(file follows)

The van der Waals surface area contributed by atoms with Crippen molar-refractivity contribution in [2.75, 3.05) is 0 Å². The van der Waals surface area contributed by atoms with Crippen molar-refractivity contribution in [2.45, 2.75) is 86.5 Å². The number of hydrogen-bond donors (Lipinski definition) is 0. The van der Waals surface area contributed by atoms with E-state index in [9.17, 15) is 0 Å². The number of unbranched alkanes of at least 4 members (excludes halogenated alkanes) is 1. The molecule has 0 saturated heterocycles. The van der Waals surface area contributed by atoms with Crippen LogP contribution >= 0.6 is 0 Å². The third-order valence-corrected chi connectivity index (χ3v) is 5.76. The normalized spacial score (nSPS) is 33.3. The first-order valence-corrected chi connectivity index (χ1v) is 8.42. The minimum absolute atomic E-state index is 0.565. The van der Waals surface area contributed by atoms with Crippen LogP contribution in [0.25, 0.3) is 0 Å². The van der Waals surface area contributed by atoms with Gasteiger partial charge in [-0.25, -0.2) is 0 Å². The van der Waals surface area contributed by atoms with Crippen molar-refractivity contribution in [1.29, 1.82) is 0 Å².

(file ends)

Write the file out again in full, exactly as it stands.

The van der Waals surface area contributed by atoms with Crippen molar-refractivity contribution in [2.75, 3.05) is 0 Å². The van der Waals surface area contributed by atoms with Crippen molar-refractivity contribution in [2.45, 2.75) is 86.5 Å². The number of hydrogen-bond donors (Lipinski definition) is 0. The van der Waals surface area contributed by atoms with E-state index in [9.17, 15) is 0 Å². The number of unbranched alkanes of at least 4 members (excludes halogenated alkanes) is 1. The molecule has 0 saturated heterocycles. The van der Waals surface area contributed by atoms with Crippen LogP contribution >= 0.6 is 0 Å². The third-order valence-corrected chi connectivity index (χ3v) is 5.76. The normalized spacial score (nSPS) is 33.3. The first-order valence-corrected chi connectivity index (χ1v) is 8.42. The minimum absolute atomic E-state index is 0.565. The van der Waals surface area contributed by atoms with Crippen LogP contribution in [0.25, 0.3) is 0 Å². The van der Waals surface area contributed by atoms with Gasteiger partial charge in [-0.25, -0.2) is 0 Å². The van der Waals surface area contributed by atoms with Crippen molar-refractivity contribution in [1.29, 1.82) is 0 Å².